From Chapter One of Electromagnetic Man by Cyril Smith:
Nikola Tesla, a prolific inventor and visionary in many fields of electrical engineering and electronics, was born in 1856 in a hamlet on the borders of the Austro-Hungarian Empire, in what is now Yugoslavia . He was weak in health, but strong in his determination to succeed in electrical engineering. In his youth he had suffered both malaria and cholera. John J. O’Neill (1968), whom Tesla himself said understood him better than anyone else in the world, wrote the following in his Pulitzer-prize-winning biography of Tesla:
“Always an indefatigable worker, always using up his available energy with the greatest number of activities he could crowd into a day, always rebelling because the days had too few hours in them and the hours too few minutes, and the seconds that composed them were of too short duration, and always holding himself down to a five-hour period of rest with only two hours of that were devoted to sleep, he continually used up his vital reserves and eventually had to balance his accounts with Nature. He was forced finally to discontinue his work.”
O’Neill then describes in detail Tesla’s illness, which has many of the features of environmental hypersensitivity disorders:
“The peculiar malady that now affected him was never diagnosed by the doctors who attended him. It was, however, an experience that nearly cost him his life. To doctors he appeared to at death’s door. The strange manifestations he exhibited attracted the attention of a renowned physician, who declared that medical science could do nothing to aid him. One of the symptoms of the illness was an acute sensitivity of all the sense-organs. His senses had always been extremely keen, but this sensitivity was now so tremendously exaggerated that the effects were a form of torture. The ticking of a watch three rooms away sounded like the beat of hammers on an anvil. The vibration of ordinary city traffic, when transmitted through a chair or bench, pounded through his body. It was necessary to place the legs of his bed on rubber pads to eliminate the vibrations. Ordinary speech sounded like thunderous pandemonium. The slightest touch had the mental effect of a tremendous blow. A beam of sunlight shining on him produced the effect of an internal explosion. In the dark he could sense an object at a distance of a dozen feet by a peculiar creepy sensation in his forehead. His whole body was constantly wracked by twitches and tremors. His pulse, he said, would vary from a few feeble throbs per minute to more than one hundred and fifty. Throughout this mysterious illness he was fighting with a powerful desire to recover his normal condition. He had before him a task he must accomplish – he must attain the solution of the alternating-current motor problem.”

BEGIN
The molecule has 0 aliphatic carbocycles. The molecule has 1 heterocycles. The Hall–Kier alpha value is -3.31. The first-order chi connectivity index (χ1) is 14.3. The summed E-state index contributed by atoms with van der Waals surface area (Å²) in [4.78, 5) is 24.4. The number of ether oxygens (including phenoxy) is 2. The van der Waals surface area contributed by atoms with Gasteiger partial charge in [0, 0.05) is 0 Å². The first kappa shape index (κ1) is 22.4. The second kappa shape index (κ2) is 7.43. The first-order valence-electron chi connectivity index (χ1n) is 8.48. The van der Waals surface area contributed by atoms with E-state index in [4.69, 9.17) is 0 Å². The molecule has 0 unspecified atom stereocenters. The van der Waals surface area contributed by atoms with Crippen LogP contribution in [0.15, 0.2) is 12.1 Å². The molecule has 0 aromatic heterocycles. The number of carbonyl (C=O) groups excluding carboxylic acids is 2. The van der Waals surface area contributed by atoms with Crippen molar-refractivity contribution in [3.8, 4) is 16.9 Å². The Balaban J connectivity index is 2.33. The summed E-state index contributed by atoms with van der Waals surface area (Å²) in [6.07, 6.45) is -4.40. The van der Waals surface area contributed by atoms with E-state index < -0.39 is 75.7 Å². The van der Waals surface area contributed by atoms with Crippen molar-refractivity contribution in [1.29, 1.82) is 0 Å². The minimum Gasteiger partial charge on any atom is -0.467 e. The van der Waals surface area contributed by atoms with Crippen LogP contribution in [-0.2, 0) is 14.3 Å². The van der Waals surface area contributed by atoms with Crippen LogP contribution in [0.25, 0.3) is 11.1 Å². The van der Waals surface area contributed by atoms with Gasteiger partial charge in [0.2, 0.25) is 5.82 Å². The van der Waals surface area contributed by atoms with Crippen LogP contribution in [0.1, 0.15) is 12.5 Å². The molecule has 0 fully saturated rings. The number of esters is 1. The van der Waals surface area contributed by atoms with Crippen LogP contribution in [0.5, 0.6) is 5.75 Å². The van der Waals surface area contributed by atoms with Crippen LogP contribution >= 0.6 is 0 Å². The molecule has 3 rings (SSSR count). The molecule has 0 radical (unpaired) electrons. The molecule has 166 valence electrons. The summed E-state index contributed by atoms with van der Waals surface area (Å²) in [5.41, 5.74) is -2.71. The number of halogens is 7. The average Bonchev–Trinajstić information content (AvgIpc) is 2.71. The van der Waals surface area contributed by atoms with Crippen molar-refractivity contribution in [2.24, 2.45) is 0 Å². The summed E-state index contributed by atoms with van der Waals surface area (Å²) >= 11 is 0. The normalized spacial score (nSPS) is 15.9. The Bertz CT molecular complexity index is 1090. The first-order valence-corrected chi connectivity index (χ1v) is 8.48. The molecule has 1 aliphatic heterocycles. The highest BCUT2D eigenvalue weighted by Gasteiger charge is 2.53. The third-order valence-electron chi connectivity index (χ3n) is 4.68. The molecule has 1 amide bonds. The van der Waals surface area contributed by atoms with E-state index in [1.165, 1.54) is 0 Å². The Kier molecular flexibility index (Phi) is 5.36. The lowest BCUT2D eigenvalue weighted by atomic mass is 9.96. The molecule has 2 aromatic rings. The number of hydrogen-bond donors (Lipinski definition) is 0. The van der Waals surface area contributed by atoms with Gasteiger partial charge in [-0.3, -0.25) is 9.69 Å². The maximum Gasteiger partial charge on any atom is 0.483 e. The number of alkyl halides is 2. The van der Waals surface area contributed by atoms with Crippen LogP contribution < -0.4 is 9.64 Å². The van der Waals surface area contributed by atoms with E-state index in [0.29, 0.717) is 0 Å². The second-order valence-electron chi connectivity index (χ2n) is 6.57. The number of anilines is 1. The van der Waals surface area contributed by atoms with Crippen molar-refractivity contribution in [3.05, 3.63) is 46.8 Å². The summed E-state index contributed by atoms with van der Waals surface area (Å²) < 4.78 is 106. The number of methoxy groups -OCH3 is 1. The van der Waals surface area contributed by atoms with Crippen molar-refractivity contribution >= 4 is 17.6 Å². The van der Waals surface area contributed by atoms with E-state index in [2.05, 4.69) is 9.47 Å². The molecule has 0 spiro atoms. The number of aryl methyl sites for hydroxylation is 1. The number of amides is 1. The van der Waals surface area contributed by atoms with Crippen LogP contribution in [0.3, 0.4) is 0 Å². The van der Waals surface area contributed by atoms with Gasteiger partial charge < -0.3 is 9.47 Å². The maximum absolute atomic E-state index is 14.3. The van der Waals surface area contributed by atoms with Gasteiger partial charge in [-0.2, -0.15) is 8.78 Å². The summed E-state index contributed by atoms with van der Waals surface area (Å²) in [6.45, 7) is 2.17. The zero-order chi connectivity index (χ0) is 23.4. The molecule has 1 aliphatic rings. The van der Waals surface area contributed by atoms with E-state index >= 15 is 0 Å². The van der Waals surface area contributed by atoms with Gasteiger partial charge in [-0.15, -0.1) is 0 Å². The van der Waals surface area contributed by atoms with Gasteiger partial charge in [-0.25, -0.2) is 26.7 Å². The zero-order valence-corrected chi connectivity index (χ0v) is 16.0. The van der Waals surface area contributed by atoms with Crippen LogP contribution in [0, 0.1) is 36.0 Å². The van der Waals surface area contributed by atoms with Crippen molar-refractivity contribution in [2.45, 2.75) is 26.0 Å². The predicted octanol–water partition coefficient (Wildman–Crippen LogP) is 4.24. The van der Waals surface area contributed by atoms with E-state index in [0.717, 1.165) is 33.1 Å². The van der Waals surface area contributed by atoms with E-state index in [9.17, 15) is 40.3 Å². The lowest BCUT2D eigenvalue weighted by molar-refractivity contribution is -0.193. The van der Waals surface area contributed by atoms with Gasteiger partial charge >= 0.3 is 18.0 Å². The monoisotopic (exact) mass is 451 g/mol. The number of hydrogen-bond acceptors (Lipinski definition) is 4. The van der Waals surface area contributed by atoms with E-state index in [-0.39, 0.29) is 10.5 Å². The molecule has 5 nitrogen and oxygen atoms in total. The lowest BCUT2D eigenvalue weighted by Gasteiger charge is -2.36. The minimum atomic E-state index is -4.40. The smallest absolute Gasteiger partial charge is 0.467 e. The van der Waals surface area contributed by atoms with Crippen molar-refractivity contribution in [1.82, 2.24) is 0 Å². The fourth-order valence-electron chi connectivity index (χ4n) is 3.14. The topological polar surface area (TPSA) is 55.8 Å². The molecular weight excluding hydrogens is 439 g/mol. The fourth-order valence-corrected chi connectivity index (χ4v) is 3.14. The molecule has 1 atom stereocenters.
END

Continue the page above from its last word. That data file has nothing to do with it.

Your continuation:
Tesla did eventually recover and later moved to America where, although his inventive and visionary powers flourished, they exceeded his financial prowess; he died in 1943, a poor man. Among his more spectacular research activities, he succeeded in setting his neighborhood buildings in mechanical resonance, producing a near-earthquake phenomenon to the alarm of the residents. Following his artificial lightning experiments he tried to set the Earth into electrical resonance as a means of communicating with the antipodes but this was thwarted by his overloading the power supply system. He considered that in the process of thinking, the brain probably produced waves, and that there was no reason why the waves sent out by one mind should not be received by another, with the resulting transfer of thought.
Like others who become electrically sensitive or experience electromagnetically hypersensitive (EHS), Tesla experienced phenomena bordering on the psychical. In his case, these included premonitions and the visualization of his life events. Tesla’s hypersensitive experiences must have helped his intuitive appreciation of the invisible electrical forces which he did so much to harness, and with such success. It is fascinating to realize that the person who can justly be called the ‘Father of Electrical Engineering’ must have received enough long-term exposure to electro-magnetic fields and frequencies through his pattern of obsessional working that he himself became what is probably the first well-documented case of allergic responses leading to hypersensitivity triggered by electromagnetic fields.